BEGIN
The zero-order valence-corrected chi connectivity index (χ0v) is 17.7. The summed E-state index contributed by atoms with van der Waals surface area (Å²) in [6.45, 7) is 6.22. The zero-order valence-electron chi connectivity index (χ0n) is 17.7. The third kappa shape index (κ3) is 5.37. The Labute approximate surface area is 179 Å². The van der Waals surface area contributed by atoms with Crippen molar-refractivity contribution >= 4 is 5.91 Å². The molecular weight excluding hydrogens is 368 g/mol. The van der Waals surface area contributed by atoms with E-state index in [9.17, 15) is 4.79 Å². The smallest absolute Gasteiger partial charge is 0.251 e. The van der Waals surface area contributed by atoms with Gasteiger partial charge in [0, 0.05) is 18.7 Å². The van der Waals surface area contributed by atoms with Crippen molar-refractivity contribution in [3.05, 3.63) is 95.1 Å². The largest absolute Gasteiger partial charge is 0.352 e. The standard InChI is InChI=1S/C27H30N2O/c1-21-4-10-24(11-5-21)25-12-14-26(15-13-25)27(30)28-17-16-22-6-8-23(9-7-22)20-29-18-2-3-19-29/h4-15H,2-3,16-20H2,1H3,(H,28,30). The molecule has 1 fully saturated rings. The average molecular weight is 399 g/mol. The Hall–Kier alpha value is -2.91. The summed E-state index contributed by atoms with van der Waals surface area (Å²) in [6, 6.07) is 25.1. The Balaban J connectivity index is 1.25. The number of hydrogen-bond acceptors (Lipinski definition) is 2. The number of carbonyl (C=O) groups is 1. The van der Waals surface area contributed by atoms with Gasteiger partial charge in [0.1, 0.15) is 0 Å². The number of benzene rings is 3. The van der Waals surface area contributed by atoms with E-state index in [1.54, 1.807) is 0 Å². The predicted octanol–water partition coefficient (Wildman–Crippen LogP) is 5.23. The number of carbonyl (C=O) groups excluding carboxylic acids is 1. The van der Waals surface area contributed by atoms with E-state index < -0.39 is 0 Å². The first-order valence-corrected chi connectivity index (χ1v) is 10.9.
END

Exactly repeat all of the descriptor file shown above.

The zero-order valence-corrected chi connectivity index (χ0v) is 17.7. The summed E-state index contributed by atoms with van der Waals surface area (Å²) in [6.45, 7) is 6.22. The zero-order valence-electron chi connectivity index (χ0n) is 17.7. The third kappa shape index (κ3) is 5.37. The Labute approximate surface area is 179 Å². The van der Waals surface area contributed by atoms with Crippen molar-refractivity contribution >= 4 is 5.91 Å². The molecular weight excluding hydrogens is 368 g/mol. The van der Waals surface area contributed by atoms with E-state index in [9.17, 15) is 4.79 Å². The smallest absolute Gasteiger partial charge is 0.251 e. The van der Waals surface area contributed by atoms with Gasteiger partial charge in [0, 0.05) is 18.7 Å². The van der Waals surface area contributed by atoms with Crippen molar-refractivity contribution in [3.05, 3.63) is 95.1 Å². The largest absolute Gasteiger partial charge is 0.352 e. The standard InChI is InChI=1S/C27H30N2O/c1-21-4-10-24(11-5-21)25-12-14-26(15-13-25)27(30)28-17-16-22-6-8-23(9-7-22)20-29-18-2-3-19-29/h4-15H,2-3,16-20H2,1H3,(H,28,30). The molecule has 1 fully saturated rings. The average molecular weight is 399 g/mol. The Hall–Kier alpha value is -2.91. The summed E-state index contributed by atoms with van der Waals surface area (Å²) in [6, 6.07) is 25.1. The Balaban J connectivity index is 1.25. The number of hydrogen-bond acceptors (Lipinski definition) is 2. The number of carbonyl (C=O) groups is 1. The van der Waals surface area contributed by atoms with Gasteiger partial charge in [0.1, 0.15) is 0 Å². The number of benzene rings is 3. The van der Waals surface area contributed by atoms with E-state index in [1.54, 1.807) is 0 Å². The predicted octanol–water partition coefficient (Wildman–Crippen LogP) is 5.23. The number of carbonyl (C=O) groups excluding carboxylic acids is 1. The van der Waals surface area contributed by atoms with E-state index < -0.39 is 0 Å². The first-order valence-corrected chi connectivity index (χ1v) is 10.9.